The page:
Pic of the day: In 2001, I felt convinced that I would spend my retirement, if any, playing Daggerfall. Eh, I probably won't after all. Instead, I'll play City of Heroes... Yeah, right.
In the year 2011
I have been writing this journal for more than 8 years now, although the first months are lost in the trackless maelstrom of the Internet. (It was probably not a great idea to call my files Sunday.html, Monday.hmtl etc...) It is interesting to look back a few years, but how about looking forward a few years? If I am still alive five years from now, I will almost certainly read this and be amused. If not, perhaps someone else will discover it in Google Cache or the Wayback Machine, and be amused. (I'd be happy to prepay my website for five years, but I have so far never had a web space provider that existed for that long without closing down, being bought out, losing all my data or otherwise changing beyond recognition.)
So, what is life like in 2011? Much like now, if at all. I will assume that the Large Hadron Collider at CERN will not after all manage to create mini black holes in 2007, as they are set to attempt. Alternatively, perhaps microscopic black holes do dissipate harmlessly after all, as Hawkings has theorized. Not that his theories have been able to predict the changes in cosmology of the last decade, mind you. But assuming that the planet is here at all, there is a high likelihood that it is eerily similar to today.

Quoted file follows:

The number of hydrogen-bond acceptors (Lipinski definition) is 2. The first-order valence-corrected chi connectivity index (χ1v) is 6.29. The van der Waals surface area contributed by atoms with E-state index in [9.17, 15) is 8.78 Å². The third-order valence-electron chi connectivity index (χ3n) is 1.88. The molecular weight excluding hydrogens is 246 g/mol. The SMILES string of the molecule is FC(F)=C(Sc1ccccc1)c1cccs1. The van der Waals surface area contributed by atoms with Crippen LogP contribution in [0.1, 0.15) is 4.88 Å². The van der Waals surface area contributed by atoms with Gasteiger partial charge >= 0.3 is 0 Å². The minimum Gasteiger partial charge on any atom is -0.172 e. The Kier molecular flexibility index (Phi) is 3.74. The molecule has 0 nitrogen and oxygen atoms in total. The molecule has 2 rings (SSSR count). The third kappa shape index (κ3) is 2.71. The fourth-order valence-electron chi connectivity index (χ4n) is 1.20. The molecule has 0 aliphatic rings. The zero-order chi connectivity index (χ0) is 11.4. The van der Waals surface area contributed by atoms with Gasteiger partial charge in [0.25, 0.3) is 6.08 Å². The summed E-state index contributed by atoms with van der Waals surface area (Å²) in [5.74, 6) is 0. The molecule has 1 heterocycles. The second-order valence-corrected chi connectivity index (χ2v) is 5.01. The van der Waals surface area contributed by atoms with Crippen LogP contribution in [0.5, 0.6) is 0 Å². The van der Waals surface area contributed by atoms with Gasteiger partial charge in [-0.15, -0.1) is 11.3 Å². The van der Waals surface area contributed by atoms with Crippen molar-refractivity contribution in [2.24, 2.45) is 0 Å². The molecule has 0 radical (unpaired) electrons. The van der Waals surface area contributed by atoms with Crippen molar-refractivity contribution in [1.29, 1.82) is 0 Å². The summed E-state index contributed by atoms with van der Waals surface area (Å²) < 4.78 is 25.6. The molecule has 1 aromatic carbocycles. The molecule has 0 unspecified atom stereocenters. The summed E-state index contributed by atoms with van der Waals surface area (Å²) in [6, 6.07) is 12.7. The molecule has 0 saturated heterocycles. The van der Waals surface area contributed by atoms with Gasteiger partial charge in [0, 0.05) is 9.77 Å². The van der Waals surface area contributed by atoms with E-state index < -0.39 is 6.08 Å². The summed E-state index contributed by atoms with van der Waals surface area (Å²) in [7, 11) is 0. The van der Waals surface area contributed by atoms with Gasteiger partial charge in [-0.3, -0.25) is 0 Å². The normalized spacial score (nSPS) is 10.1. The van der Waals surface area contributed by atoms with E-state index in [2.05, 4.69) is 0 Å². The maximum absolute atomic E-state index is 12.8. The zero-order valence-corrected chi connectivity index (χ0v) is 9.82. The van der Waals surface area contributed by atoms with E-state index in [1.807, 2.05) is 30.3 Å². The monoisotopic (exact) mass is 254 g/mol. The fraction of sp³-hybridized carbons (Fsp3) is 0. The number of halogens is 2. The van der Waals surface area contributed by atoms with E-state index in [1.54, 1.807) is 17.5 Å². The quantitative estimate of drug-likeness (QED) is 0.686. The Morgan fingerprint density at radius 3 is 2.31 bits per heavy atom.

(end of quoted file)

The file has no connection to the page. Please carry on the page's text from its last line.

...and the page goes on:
Mobile phones, pocket PCs, MP3 players and handheld game consoles have continued to merge. The PSP line fell by the wayside because of its non- pocketable size. The hybrids are mostly descended from the mobile phone, but run software from the PC side as well as popular games formerly associated with handhelds. Mobile phone trends that proved highly popular in Japan and Korea will for some reason fail to catch on in the west, such as pink telephones with cat ears that meow when you get a text message. (I just made that up, but they probably exist already.)
The performance of computers continue to double every 18 months, but in part this is because the number of processors double every 36 months now. The latest PCs all have 4-core processors now in 2011, with 8-core in the works. But my latest PC is a dual-core, which I found really cheap just as they were phased out. I do have two video cards, though. You can't have less than that if you want to play the newest games. And I do ... particularly Sims 3.
Sims 3 is astoundingly lifelike, and incorporates many of the social options and gameplay inventions from the long list of expansion packs to Sims2, including the last and most controversial, Sims 2 Afterlife. (in it the Sims discovered spirituality and the ghosts, who had been only an element of trouble from day 1, finally become an integrated and valued part of the Sim community.) Ghost remains one of the "life phases" in Sims 3, with their own somewhat unusual wants and fears and social interactions. Intriguingly, one of the changes in Sims 3 that caused the most controversy was the decision to switch from Simlish to English (and the other languages in which the game was released). Purists claim that this destroys the unique feeling of the game, but newcomers are delighted to hear their Sims talk in their own language. Although their vocabulary is only roughly 2000 words, it is quite enough for everyday life. Meanwhile, purists have developed Simlish mods which you can install to change their speech back to gibberish, reintroducing cherished phrases from both of the original games.